Illinois firm seeks to acquire FairPoint Communications for $1.5 billion

Deal would create nation’s ninth-largest fiber provider

Mattoon, Ill.-based Communication Holdings Inc. has reached a deal to buy FairPoint Communications for $1.5 billion, doubling the size of the company, the companies announced Monday.

If approved by shareholders and regulators, the all-stock transaction is expected to close by next summer and would create the ninth-largest fiberoptic networks company in the United States, with 35,000 fiber route miles in 24 states.

Under the deal, Charlotte, N.C.-based FairPoint shareholders will receive 0.73 Consolidated shares for each FairPoint share they own. Consolidated shareholders would own about 70 percent of the new company and FairPoint shareholders will get the rest.

Both companies’ stock is listed on the Nasdaq.

At stake is the future of New Hampshire’s largest telephone company, which continues to transition itself into a high-tech provider of data in the Granite State, Maine, Vermont and elsewhere in its 17-state footprint. But Consolidated, which provides services in 11 states and has a smaller percentage of landlines and employees, said it has experience in such transitions, having acquired three companies previously without a hitch.

“We are well-positioned to ensure a smooth transition for customers and employees as we leverage a solid track record of successful integrations,” said Bob Udell, Consolidated’s CEO.

Stabilizing fiscal health

If so, it will be lot smoother than the last transaction FairPoint was involved in.

In 2007, FairPoint bought Verizon’s Communications’ telephone lines in the three northern New England states for $2.4 billion, expanding the small company’s customer base fivefold. It filed for Chapter 11 bankruptcy reorganization two years later and emerged from bankruptcy in 2011, but lost $671 million over the next three years.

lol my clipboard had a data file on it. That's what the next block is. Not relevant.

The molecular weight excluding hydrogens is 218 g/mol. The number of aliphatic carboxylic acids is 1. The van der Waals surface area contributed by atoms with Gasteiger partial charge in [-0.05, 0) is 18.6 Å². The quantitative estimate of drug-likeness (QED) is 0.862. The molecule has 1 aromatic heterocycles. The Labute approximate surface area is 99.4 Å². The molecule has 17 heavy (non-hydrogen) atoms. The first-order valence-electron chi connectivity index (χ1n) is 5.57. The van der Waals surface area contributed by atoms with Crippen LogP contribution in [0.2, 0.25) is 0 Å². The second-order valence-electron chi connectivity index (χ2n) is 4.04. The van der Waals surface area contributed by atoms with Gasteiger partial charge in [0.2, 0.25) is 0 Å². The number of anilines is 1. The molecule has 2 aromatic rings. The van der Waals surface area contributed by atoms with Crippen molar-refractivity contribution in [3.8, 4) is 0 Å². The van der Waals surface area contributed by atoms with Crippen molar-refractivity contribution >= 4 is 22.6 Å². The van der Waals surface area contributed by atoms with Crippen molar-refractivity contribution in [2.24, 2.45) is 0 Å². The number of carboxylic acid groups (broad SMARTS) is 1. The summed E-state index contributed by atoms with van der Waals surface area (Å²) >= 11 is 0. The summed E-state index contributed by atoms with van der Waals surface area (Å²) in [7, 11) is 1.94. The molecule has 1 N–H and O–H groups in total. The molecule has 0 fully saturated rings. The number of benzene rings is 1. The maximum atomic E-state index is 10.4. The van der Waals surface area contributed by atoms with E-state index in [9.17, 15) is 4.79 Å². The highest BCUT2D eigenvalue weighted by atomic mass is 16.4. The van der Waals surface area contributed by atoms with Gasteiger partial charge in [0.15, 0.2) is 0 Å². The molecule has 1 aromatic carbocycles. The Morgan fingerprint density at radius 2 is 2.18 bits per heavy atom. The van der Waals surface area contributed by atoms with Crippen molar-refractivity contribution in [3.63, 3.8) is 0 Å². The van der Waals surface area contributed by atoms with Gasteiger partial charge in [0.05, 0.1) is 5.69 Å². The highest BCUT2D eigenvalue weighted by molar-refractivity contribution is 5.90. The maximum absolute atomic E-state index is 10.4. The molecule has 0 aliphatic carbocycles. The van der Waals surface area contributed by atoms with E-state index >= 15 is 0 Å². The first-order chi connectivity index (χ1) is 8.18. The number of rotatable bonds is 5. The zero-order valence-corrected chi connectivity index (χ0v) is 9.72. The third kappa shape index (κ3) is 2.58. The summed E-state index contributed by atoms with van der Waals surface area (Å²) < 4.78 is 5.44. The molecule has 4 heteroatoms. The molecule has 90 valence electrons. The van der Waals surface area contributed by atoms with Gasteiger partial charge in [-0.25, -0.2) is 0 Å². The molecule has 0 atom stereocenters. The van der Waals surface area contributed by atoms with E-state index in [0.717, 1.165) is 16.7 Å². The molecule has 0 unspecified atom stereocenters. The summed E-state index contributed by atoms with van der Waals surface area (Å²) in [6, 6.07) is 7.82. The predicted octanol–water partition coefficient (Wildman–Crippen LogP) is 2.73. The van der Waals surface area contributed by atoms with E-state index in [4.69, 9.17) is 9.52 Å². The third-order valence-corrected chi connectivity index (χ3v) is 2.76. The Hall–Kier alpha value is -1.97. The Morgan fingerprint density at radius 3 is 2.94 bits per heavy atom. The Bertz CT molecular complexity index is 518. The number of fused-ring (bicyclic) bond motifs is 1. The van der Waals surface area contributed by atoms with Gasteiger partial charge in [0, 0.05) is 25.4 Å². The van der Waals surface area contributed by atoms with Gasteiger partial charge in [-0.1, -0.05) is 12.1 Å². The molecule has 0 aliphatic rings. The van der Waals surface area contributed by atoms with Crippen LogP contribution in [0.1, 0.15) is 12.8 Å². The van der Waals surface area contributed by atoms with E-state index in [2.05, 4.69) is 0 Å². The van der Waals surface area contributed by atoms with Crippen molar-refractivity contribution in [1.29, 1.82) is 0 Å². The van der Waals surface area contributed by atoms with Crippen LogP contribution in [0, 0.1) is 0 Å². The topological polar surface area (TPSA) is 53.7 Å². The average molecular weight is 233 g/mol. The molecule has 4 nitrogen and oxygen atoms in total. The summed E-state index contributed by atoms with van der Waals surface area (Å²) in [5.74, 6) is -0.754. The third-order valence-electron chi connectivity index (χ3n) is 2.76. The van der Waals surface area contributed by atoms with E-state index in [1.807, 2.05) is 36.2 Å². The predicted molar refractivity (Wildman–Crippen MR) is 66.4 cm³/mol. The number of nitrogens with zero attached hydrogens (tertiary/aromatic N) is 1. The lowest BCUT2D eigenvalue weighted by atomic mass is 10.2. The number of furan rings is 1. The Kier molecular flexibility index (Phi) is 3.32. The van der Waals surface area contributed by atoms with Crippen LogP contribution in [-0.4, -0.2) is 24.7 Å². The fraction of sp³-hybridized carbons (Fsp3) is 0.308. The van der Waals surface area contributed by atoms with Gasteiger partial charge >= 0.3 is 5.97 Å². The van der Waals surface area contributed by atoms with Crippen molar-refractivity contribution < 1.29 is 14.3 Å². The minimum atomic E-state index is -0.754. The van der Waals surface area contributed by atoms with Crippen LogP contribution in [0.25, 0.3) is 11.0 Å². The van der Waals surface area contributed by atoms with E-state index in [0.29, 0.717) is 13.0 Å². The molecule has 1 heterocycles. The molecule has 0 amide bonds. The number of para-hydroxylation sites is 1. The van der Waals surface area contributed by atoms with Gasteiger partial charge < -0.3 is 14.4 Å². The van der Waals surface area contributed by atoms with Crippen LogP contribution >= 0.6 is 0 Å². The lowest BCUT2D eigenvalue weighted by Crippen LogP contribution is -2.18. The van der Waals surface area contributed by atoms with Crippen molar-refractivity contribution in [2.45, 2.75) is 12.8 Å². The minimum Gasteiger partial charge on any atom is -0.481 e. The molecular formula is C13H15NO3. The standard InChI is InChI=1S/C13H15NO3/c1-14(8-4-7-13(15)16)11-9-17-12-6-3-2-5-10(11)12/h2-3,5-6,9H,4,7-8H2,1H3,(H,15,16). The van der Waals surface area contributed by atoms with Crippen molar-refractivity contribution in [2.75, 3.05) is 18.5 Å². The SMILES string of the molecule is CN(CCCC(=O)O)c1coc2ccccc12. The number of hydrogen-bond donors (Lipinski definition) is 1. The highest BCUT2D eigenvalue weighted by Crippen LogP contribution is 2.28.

FairPoint has also been under fire from regulators in the three northern New England states over service difficulties, though it did – with the help of millions of dollars in federal funding – build out its broadband lines to cover 95 percent of the Granite State.

When it tried to stop financial hemorrhaging by cutting workers’ benefits, unions launched a four-month strike I 2014-15, causing more landline customers to flee.

FairPoint’s fiscal health has stabilized somewhat since. Last year, the company reported a $90 million profit. The income from broadband, as well as other high-tech services, is finally making up for what the company is losing on declining phone service.

‘Annual synergy’

But the company still has $887 million in debt, and the workforce continues to shrink. Last month, the company announced that it would lay off 110 more employees in northern New England. Half of those layoffs will be in New Hampshire, where there are 880 employees, 20 percent less than three years ago. Unions, which were never happy with the sale, denounced the layoffs.

“It’s clear that the ill-advised sale of Verizon to FairPoint in 2008 has had a profound negative impact on workers and consumers in northern New England,” said Peter McLaughlin, business manager of International Brotherhood of Electrical Workers Local 2327.

But McLaughlin said he viewed the Consolidated deal with “cautious optimism.”

Landlines constitute about a tenth of Consolidated’s revenue, and they provide a third of FairPoint’s revenue. Consolidated is also less labor-intensive, with 1,783 employees at the end of 2015, almost 1,000 less than FairPoint, despite having $776,000 less 2015 revenue than the North Carolina company and about 90 percent of FairPoint’s sales.

Sixty percent of FairPoint’s workers are unionized, as opposed to 27 percent of Consolidated’s.

The companies said they identified $55 million in “annual synergy,” to be achieved over two years, with about 35 million coming in the first year, but it’s not clear how that will effect FairPoint’s workforce. Eighty percent of that will be from primary operating costs, both at the corporate level as well as network and operational efficiencies and IT support, according to a company presentation. Some would involve “combining work groups” and the “elimination of duplicative functions and overhead” said Udell in a conference call.

When asked whether how the acquisition would affect the announced layoffs, FairPoint spokesperson Angelynne Beaudry said that the announced layoffs were unrelated to the deal.

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